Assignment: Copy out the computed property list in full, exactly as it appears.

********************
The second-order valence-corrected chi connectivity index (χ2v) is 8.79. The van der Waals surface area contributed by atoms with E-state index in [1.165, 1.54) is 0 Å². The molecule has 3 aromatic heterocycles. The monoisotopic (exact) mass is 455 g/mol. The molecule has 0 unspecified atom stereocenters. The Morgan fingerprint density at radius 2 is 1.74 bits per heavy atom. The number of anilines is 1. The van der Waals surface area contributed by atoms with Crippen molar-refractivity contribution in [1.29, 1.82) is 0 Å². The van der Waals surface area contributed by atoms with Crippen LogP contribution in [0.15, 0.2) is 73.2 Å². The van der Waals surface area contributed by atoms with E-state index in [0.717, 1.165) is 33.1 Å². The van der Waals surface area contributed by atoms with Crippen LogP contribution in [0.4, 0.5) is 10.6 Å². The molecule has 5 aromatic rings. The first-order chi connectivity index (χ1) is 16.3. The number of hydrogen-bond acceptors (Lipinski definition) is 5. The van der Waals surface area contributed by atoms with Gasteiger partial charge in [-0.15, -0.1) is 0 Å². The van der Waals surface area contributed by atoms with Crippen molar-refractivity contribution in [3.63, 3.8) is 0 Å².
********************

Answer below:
The second-order valence-corrected chi connectivity index (χ2v) is 8.79. The van der Waals surface area contributed by atoms with E-state index in [1.165, 1.54) is 0 Å². The molecule has 3 aromatic heterocycles. The monoisotopic (exact) mass is 455 g/mol. The molecule has 0 unspecified atom stereocenters. The Morgan fingerprint density at radius 2 is 1.74 bits per heavy atom. The number of anilines is 1. The van der Waals surface area contributed by atoms with Crippen molar-refractivity contribution in [1.29, 1.82) is 0 Å². The van der Waals surface area contributed by atoms with Crippen LogP contribution in [0.15, 0.2) is 73.2 Å². The van der Waals surface area contributed by atoms with E-state index in [0.717, 1.165) is 33.1 Å². The van der Waals surface area contributed by atoms with Crippen LogP contribution in [0.4, 0.5) is 10.6 Å². The molecule has 5 aromatic rings. The first-order chi connectivity index (χ1) is 16.3. The number of hydrogen-bond acceptors (Lipinski definition) is 5. The van der Waals surface area contributed by atoms with Gasteiger partial charge in [-0.15, -0.1) is 0 Å². The van der Waals surface area contributed by atoms with Crippen molar-refractivity contribution in [3.63, 3.8) is 0 Å².